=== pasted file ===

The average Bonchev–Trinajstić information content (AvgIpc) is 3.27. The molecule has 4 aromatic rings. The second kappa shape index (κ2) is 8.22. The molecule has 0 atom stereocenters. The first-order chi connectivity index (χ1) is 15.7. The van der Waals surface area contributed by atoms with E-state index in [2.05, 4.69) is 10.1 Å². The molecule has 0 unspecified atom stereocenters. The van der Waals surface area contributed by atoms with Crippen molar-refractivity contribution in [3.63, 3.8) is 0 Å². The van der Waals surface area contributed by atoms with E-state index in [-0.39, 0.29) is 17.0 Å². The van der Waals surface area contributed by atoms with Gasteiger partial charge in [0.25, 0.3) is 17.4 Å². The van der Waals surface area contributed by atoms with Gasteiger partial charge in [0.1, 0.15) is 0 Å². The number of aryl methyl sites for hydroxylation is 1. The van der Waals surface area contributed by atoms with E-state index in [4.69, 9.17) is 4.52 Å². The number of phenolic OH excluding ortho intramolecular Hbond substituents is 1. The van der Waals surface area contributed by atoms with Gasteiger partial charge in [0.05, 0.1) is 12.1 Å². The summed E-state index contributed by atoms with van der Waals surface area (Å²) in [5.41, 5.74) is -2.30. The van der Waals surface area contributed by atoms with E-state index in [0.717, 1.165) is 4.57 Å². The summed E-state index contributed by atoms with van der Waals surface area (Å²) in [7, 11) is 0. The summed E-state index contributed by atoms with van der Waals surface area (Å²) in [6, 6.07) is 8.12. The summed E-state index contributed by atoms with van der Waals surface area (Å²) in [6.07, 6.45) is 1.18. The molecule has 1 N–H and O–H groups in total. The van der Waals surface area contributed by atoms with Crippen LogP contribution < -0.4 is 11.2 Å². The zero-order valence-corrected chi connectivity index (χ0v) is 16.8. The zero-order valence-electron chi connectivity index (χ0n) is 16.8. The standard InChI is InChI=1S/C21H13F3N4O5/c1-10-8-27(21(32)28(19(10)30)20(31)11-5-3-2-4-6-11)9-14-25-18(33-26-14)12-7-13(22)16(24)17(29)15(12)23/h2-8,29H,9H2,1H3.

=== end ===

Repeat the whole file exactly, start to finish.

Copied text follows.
The average Bonchev–Trinajstić information content (AvgIpc) is 3.27. The molecule has 4 aromatic rings. The second kappa shape index (κ2) is 8.22. The molecule has 0 atom stereocenters. The first-order chi connectivity index (χ1) is 15.7. The van der Waals surface area contributed by atoms with E-state index in [2.05, 4.69) is 10.1 Å². The molecule has 0 unspecified atom stereocenters. The van der Waals surface area contributed by atoms with Crippen molar-refractivity contribution in [3.63, 3.8) is 0 Å². The van der Waals surface area contributed by atoms with E-state index in [-0.39, 0.29) is 17.0 Å². The van der Waals surface area contributed by atoms with Gasteiger partial charge in [0.25, 0.3) is 17.4 Å². The van der Waals surface area contributed by atoms with Gasteiger partial charge in [0.1, 0.15) is 0 Å². The number of aryl methyl sites for hydroxylation is 1. The van der Waals surface area contributed by atoms with E-state index in [4.69, 9.17) is 4.52 Å². The number of phenolic OH excluding ortho intramolecular Hbond substituents is 1. The van der Waals surface area contributed by atoms with Gasteiger partial charge in [0.05, 0.1) is 12.1 Å². The summed E-state index contributed by atoms with van der Waals surface area (Å²) in [5.41, 5.74) is -2.30. The van der Waals surface area contributed by atoms with E-state index in [0.717, 1.165) is 4.57 Å². The summed E-state index contributed by atoms with van der Waals surface area (Å²) in [7, 11) is 0. The summed E-state index contributed by atoms with van der Waals surface area (Å²) in [6, 6.07) is 8.12. The summed E-state index contributed by atoms with van der Waals surface area (Å²) in [6.07, 6.45) is 1.18. The molecule has 1 N–H and O–H groups in total. The van der Waals surface area contributed by atoms with Crippen LogP contribution < -0.4 is 11.2 Å². The zero-order valence-corrected chi connectivity index (χ0v) is 16.8. The zero-order valence-electron chi connectivity index (χ0n) is 16.8. The standard InChI is InChI=1S/C21H13F3N4O5/c1-10-8-27(21(32)28(19(10)30)20(31)11-5-3-2-4-6-11)9-14-25-18(33-26-14)12-7-13(22)16(24)17(29)15(12)23/h2-8,29H,9H2,1H3.